… but reform remains problematic

              Despite the need for such reform, it will be difficult to see through in practice. For example, if a Member State elects to support “return sponsorship,” they are encouraged to use their bilateral influence to coordinate with the migrant’s country of origin. To date, many countries (particularly in sub-Saharan Africa) have largely refused to coordinate on returns. The feasibility of this proposed approach is therefore doubtful.

              That being said, such a focus on agreeing on returns within a predefined period of time could provide countries of origin with more leverage to negotiate mutually beneficial and comprehensive partnership agreements.

              Here, unconditional respect for the principle of non-refoulement and safeguarding the rights of those who are returned is paramount. The European Commission has proposed a “Returns Coordinator” to streamline processes and uphold legal safeguards. This coordinator should also ensure that member states provide an accessible appeals mechanism, free legal advice, and special protection for vulnerable groups. But this remains to be seen.

              Why countries should opt for migrants over returns

              Under the new Pact, countries could elect for “return sponsorship”, instead of taking asylum seekers. But Member States pursuing this approach are harming their own labor markets.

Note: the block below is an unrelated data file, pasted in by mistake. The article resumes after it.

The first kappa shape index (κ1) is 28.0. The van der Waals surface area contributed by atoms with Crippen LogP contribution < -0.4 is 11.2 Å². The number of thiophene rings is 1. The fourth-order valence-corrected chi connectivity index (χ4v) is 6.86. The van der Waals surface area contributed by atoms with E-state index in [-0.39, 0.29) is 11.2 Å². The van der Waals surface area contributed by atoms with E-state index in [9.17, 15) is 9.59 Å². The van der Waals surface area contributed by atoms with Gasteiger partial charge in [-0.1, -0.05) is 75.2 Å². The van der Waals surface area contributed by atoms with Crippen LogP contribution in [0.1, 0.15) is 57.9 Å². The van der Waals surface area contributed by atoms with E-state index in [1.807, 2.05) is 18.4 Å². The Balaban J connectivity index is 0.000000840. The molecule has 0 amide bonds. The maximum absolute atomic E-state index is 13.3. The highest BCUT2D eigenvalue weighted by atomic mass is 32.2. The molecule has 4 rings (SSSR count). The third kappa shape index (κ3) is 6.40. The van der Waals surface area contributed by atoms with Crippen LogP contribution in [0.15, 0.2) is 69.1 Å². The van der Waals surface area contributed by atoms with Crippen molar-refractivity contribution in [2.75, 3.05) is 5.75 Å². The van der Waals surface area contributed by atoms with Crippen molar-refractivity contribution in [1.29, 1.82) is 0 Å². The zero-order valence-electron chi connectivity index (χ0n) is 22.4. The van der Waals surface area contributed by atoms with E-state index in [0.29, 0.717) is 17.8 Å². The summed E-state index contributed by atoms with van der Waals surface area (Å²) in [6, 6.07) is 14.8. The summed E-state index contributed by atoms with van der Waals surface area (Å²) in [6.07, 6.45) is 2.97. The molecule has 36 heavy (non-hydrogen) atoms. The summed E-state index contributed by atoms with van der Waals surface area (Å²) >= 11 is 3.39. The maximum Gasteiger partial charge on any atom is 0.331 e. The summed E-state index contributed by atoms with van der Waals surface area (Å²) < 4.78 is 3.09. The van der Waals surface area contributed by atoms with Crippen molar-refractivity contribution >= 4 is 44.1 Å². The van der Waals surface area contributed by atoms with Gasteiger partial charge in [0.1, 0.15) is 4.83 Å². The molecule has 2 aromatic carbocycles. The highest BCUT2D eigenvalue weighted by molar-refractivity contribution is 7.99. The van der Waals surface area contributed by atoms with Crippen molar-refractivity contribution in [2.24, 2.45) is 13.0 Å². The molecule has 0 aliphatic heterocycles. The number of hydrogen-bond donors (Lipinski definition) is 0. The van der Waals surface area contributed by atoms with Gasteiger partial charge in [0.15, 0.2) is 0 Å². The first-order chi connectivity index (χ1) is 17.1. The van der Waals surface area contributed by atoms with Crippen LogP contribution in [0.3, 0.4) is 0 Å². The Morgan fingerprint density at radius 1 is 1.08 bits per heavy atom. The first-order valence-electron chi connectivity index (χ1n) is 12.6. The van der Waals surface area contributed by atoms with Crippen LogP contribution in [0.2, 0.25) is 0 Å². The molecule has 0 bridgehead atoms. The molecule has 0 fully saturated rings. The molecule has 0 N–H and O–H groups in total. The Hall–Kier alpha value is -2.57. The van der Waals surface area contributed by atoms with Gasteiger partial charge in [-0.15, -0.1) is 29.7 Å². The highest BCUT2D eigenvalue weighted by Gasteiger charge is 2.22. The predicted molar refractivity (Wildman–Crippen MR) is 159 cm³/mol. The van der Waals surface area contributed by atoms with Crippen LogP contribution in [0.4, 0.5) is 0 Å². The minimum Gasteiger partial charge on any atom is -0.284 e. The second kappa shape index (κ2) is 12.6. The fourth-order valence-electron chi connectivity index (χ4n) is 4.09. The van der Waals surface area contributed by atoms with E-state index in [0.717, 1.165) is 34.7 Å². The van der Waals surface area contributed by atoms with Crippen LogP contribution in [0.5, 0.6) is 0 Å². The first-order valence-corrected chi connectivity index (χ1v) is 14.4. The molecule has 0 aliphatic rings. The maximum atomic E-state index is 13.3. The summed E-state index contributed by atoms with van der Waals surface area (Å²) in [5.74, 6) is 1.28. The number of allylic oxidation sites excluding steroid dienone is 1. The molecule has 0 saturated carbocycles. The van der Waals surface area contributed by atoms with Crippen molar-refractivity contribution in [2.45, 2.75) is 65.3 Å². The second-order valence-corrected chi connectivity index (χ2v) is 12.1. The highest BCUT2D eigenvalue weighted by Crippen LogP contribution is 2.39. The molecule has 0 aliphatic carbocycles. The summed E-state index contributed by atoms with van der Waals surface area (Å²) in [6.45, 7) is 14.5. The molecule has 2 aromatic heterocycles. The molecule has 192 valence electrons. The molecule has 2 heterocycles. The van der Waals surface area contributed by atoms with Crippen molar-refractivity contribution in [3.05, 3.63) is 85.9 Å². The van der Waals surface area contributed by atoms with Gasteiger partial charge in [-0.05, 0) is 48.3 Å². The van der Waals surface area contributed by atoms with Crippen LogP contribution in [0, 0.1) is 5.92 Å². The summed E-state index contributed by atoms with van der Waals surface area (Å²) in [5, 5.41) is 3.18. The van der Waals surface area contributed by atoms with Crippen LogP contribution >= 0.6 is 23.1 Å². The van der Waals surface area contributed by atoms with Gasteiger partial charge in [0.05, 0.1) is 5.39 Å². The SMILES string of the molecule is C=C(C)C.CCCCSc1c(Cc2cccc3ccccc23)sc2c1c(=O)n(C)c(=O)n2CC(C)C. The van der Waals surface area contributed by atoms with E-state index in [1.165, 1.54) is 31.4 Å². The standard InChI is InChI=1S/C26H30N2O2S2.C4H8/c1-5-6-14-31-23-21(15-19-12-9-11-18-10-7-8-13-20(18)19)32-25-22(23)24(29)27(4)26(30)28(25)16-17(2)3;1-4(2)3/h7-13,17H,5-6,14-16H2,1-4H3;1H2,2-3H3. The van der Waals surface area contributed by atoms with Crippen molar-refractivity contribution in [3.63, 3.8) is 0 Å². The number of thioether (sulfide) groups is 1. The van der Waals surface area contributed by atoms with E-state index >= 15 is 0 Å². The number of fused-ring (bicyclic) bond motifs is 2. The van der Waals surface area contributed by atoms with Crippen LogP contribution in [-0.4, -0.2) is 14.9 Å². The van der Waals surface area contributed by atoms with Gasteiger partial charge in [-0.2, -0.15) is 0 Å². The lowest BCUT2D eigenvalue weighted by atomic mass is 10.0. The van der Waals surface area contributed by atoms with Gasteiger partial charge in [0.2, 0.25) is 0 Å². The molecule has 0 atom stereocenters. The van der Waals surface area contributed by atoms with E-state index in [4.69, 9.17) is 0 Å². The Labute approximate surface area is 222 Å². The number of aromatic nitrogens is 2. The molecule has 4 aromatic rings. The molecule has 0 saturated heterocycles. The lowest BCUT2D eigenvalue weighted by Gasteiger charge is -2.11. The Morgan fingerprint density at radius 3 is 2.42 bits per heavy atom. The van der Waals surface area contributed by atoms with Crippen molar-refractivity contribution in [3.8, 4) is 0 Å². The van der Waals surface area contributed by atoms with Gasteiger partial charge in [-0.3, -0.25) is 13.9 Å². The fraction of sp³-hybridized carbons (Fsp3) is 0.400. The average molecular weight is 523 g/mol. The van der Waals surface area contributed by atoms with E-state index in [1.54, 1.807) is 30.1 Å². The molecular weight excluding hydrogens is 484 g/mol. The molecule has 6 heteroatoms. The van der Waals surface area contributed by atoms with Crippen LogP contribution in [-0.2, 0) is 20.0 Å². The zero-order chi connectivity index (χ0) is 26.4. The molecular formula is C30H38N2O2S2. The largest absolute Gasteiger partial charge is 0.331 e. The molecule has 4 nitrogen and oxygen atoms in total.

Let’s take Austria as an example. Austria has expressed cautious support for “returns sponsorship.” Yet Austria is rapidly aging. In 1950, Austria had 6.4 working-age people to every person over 65 (see figure 2). Today, it is 3.5. By 2050, it will have declined to 1.9. Already, the ICT, hospitality, construction, and building sectors are suffering from labor shortages, reducing productivity and economic growth.

              Figure 2. Potential support ratio by age (ratio of population 15-64 per population 65+), Austria, 1950-2050

              Chart showing the potential support ratio by age for Austria from 1950 to 2050. In 1950 it was over 6. By 2020 it had fallen to 3.5. By 2050 it's projected to fall below 2.0.

              Source: United Nations Department of Economic and Social Affairs (UNDESA) World Population Prospects, https://population.un.org/wpp/DataQuery/

              Accepting more asylum seekers would be one way to address this gap. The vast majority of asylum seekers are young and can contribute to the labor market with the right engagement in education and training, something that Austria has under-invested in.